I realize everyone's concern for safety here. I appreciate it as well. I too am a bit skittish around the tank. After all, I've never hydrotested it myself. I COULD should I choose to, all I'd need is a pressure gauge that can read up to 250 PSI. Since it's rated for 150 PSI I would test it to at least 200 PSI. Full of water, if it should fail there would be next to zero energy stored in the tank. Perhaps one day for peace of mind I'll do that. For now I'll seldom use it. In the past 4 days I've used it each of those days. Two days for spray painting using a HVLP sprayer running at 29 PSI, and the last two days at 40 PSI to operate an air hammer with chisel (for removing construction adhesive from decorative bricks I've been moving around. That makes 4 times this year I've used it. Last year I used it 3 or 4 times to operate a pin-nailer gun at 100 PSI. I have yet to experience any kind of failure. Also used the tanks to blow down my sprinklers last year, also at 100 PSI. But NEVER above that.

Geez! Now you got me thinking. I'm probably going to order a gauge big enough to do the test. Then I can test it to 200 PSI. If it holds at that then I will never lack confidence in my tank again.
 

shortbus

Joined Sep 30, 2009
10,049
At work I saw and heard aSCH 80 12" diameter by 40' long PVC shop built tank blow when they were testing it for leaks, with 90PSI shop air. The tank was to be used as a vacuum tank for a row of rubber molding presses, but the engineer said it would be faster to check with the pressure instead of pumping the vacuum.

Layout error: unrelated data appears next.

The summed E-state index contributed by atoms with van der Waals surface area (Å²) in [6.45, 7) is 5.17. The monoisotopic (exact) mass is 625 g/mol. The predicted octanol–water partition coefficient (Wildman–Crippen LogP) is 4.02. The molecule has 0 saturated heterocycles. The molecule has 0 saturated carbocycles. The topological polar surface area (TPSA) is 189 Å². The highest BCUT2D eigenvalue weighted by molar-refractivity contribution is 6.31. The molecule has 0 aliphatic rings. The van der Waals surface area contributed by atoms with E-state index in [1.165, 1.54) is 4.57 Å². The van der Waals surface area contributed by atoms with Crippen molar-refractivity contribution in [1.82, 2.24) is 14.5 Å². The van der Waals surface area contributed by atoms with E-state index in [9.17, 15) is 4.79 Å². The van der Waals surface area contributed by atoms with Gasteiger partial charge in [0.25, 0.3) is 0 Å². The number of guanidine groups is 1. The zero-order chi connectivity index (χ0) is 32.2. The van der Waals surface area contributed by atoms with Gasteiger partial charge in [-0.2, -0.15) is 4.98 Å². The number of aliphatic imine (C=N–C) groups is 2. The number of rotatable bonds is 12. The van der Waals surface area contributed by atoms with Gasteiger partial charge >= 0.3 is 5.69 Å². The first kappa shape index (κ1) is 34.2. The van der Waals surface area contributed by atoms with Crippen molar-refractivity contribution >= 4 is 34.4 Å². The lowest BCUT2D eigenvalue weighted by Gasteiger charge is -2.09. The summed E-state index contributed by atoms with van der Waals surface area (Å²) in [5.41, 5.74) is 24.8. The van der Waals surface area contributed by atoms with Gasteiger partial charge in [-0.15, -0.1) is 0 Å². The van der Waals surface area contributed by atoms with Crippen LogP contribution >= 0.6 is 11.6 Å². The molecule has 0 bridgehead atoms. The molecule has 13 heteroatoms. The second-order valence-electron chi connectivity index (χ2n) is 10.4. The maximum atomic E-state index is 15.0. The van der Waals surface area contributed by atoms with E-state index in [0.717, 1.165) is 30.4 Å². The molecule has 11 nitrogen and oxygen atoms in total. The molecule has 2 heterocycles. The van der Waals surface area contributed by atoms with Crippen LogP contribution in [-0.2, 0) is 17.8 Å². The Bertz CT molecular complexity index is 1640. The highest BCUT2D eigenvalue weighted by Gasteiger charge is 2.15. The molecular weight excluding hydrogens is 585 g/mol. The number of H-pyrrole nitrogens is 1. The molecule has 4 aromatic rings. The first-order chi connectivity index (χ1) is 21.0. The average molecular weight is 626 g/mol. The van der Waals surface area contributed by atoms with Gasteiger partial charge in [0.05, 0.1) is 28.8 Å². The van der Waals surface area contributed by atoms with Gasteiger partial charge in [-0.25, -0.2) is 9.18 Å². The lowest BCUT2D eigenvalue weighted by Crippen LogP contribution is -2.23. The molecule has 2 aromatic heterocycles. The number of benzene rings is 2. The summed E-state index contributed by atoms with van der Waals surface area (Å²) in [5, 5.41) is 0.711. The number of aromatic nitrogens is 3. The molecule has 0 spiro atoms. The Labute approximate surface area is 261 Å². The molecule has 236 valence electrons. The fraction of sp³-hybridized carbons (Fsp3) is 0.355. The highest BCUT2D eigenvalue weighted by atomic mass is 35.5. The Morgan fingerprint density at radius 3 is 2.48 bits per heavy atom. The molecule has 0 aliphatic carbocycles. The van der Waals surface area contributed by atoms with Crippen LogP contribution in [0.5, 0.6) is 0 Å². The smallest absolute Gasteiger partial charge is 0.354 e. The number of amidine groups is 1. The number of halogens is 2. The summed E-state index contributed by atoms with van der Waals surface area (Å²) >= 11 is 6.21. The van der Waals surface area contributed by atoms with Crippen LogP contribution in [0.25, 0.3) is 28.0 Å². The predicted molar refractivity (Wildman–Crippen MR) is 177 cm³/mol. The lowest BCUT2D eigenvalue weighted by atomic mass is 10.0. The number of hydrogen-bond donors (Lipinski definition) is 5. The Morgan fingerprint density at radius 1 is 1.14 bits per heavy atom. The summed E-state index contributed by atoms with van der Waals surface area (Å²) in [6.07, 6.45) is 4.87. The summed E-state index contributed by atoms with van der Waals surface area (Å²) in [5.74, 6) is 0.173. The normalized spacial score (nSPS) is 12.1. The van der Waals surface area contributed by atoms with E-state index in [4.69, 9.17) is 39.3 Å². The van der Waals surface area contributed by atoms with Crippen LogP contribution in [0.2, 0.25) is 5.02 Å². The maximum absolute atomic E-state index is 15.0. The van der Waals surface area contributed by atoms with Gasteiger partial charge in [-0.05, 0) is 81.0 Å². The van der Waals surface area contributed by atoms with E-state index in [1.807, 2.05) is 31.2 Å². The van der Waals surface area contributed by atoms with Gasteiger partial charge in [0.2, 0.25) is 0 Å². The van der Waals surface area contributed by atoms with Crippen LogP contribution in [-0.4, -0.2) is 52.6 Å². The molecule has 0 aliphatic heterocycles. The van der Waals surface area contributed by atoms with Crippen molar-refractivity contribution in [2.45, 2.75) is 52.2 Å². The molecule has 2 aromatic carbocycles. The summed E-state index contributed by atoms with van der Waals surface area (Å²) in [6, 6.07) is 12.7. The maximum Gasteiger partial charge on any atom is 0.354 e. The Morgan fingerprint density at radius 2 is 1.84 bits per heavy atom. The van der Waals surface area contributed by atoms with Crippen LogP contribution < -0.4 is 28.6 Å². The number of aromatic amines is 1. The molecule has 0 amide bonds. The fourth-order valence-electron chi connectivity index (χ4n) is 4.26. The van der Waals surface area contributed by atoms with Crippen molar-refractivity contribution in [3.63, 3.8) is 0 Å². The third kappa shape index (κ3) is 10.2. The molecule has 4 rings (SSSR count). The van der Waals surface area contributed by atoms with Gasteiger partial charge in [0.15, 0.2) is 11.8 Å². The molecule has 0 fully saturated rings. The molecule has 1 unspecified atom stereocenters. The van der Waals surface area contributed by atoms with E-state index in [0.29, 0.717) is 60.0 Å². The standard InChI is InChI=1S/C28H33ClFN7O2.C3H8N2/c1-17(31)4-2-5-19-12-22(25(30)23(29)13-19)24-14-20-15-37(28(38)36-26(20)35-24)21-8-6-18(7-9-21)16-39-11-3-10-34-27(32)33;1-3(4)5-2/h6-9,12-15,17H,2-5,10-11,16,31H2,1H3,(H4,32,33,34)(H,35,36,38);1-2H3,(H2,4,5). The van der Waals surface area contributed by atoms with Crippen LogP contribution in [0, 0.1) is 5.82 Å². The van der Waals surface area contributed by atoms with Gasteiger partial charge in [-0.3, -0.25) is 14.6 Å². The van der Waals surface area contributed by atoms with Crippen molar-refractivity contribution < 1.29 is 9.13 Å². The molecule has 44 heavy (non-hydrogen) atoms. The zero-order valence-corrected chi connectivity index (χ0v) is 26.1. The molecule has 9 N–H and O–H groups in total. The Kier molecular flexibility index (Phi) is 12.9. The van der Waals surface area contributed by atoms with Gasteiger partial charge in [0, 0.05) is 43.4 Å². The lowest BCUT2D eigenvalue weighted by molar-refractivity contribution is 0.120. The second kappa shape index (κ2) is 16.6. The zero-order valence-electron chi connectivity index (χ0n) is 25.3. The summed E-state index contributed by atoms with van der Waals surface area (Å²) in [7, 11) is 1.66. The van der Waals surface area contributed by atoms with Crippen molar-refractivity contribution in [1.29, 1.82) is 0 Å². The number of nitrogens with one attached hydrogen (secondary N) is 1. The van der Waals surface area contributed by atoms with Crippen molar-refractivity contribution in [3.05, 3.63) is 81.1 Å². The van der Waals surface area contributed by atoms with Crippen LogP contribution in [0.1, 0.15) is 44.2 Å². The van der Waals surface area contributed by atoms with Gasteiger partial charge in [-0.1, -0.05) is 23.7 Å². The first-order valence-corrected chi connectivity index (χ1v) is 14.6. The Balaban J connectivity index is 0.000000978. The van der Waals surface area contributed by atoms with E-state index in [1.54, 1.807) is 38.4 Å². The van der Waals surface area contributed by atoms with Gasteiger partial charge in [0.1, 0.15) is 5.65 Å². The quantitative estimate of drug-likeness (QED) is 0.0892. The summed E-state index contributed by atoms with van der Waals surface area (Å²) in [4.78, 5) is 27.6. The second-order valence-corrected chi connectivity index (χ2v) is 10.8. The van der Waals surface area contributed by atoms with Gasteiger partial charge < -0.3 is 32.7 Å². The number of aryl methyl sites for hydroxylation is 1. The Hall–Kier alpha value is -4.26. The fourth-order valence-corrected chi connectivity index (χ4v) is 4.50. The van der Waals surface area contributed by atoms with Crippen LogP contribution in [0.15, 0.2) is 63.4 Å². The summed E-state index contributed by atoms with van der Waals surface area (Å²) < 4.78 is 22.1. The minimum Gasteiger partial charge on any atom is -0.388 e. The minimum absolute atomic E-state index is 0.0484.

Luckily no one got killed. when it blew pieces of plastic the size of dinner plates but all jagged shapes went clear across the plant over about 65 feet. And buckled the angle iron and expanded metal cat walk that was over it. This was into and over an assembly area that would have had around 75 people working if it hadn't been lunch time. Ever since then when someone says PVC and air pressure I try to talk them out of it. Not trying to pick on you just wanting to keep you alive.
 
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Thread Starter

Tonyr1084

Joined Sep 24, 2015
7,991
At work I saw and heard aSCH 80 12" diameter by 40' long PVC shop built tank blow when they were testing it for leaks, with 90PSI shop air. The tank was to be used as a vacuum tank for a row of rubber molding presses, but the engineer said it would be faster to check with the pressure instead of pumping the vacuum.

Luckily no one got killed. when it blew pieces of plastic the size of dinner plates but all jagged shapes went clear across the plant over about 65 feet. And buckled the angle iron and expanded metal cat walk the was over it. This was into and over an assembly area that would have had around 75 people working if it haden't been lunch time. Ever since then when someone says PVC and air pressure I try to talk them out of it. Not trying to pick on you just wanting to keep you alive.
12" dia x 40 ft = 54,259.2 cubic inches of air. That's a lot of air that has to go somewhere when the container fails. That, versus my 3,000 cubic inch tank is a far cry apart. Still, even 3,000 cubic inches is a lot of energy. Put it another way: 54,259 cu. in. is equal to 31.4 cubic feet. My 3,000 tank is 1.74 cu. ft.

The more I hear theses horror stories the more inclined I am to do a hydro test on my tank(s).
 

SamR

Joined Mar 19, 2019
5,078
You forgot to divide 90 psi by 14.7 psi (atmos) ~15 so multiply the ~30 ft^3 by 6 = ~180 ft^3 It decompresses and expands to reach atmospheric pressure,